As the saying goes, "The left hand is for thee, the right hand is for me," so right hand rings are for celebrating independence and happiness. The left hand is traditionally the hand that bears a wedding ring, but what about single women who would like a diamond ring for the sheer pleasure of it? Jewelers have initiated campaigns to fill that right hand with rings that celebrate the independent woman.
Right hand rings are designed more like cocktail rings, featuring clusters of smaller diamonds that run largely in north/south designs with lots of surrounding negative or open space. Contrast this to the traditional three stone solitaire and solid wedding band. Rings for the right hand are intended to showcase the individuality of a woman, worn on the fourth finger and sometimes the pinky.
Generally, jewelers expect women of 34 - 64 years to be the likely target market for right hand rings. A woman who has been married and owned a wedding band but no longer feels the need to wait for someone to give her a ring is a prime candidate. Women who are proud of their accomplishments and independence, who are affluent and happy, are ideal customers.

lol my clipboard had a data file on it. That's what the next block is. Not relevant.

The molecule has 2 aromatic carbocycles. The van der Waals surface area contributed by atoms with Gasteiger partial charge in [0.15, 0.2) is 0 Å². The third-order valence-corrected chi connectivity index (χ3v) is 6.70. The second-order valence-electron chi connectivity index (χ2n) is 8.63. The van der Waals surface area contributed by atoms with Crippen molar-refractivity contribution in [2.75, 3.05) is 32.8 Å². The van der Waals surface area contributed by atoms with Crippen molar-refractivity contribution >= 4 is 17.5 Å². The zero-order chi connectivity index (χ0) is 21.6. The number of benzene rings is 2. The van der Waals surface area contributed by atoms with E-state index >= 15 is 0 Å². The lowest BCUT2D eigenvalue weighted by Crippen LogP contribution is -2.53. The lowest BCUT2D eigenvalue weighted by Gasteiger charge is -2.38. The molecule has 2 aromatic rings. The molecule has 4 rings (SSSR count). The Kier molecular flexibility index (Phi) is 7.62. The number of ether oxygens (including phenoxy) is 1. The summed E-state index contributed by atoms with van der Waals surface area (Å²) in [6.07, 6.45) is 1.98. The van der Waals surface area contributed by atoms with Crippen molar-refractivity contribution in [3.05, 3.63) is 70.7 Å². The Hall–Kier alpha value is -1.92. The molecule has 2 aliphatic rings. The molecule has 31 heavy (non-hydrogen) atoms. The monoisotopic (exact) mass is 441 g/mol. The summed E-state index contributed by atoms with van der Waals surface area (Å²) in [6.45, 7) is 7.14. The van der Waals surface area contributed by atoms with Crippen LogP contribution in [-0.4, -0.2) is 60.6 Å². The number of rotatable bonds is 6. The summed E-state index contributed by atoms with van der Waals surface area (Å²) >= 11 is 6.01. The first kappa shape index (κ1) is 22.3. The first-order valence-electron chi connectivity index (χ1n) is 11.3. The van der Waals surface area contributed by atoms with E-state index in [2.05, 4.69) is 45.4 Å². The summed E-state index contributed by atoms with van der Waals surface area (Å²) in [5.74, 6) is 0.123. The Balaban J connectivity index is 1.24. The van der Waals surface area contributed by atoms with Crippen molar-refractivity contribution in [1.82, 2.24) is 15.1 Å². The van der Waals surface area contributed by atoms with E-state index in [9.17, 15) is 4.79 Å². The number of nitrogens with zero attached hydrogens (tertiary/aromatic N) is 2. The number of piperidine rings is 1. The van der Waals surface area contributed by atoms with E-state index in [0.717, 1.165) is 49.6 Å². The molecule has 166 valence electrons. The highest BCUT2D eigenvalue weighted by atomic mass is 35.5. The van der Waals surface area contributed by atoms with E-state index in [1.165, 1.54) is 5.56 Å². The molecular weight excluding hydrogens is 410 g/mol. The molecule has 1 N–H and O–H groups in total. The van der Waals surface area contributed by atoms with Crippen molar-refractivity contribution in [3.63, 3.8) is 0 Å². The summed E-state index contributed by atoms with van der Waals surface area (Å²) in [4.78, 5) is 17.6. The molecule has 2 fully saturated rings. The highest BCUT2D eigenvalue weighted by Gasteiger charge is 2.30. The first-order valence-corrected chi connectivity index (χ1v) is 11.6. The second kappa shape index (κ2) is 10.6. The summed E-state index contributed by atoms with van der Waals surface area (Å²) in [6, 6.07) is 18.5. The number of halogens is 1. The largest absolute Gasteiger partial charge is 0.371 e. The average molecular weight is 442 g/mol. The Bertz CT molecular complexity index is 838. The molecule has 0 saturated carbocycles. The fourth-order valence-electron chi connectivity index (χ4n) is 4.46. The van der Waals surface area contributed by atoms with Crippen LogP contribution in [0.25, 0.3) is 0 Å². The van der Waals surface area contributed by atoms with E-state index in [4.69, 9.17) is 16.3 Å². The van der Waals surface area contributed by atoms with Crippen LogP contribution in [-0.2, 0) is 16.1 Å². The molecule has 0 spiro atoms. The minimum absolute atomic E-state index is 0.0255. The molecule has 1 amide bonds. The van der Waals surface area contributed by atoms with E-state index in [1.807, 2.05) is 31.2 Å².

However, right hand rings aren't just for single women. They can also be worn by married women as a celebration of personal identity too often ignored while fulfilling the role of wife and mother. These rings remind women that they are worthy of fine gifts regardless of, or in addition to, any other roles they happen to play in life.
As early as 2003, the Jewelry Consumer Opinion Council reported that right hand rings tied solitaires as the most desired gifts. That same year, the Diamond Information Center reported that they were already a $5 billion US Dollar industry.
If you see a ring you'd like, don't be shy about purchasing it yourself. That's exactly what they celebrate. However, it's also acceptable to ask for the ring as a gift from a significant other, though you might want to be clear about which hand you plan to wear it on before you ask.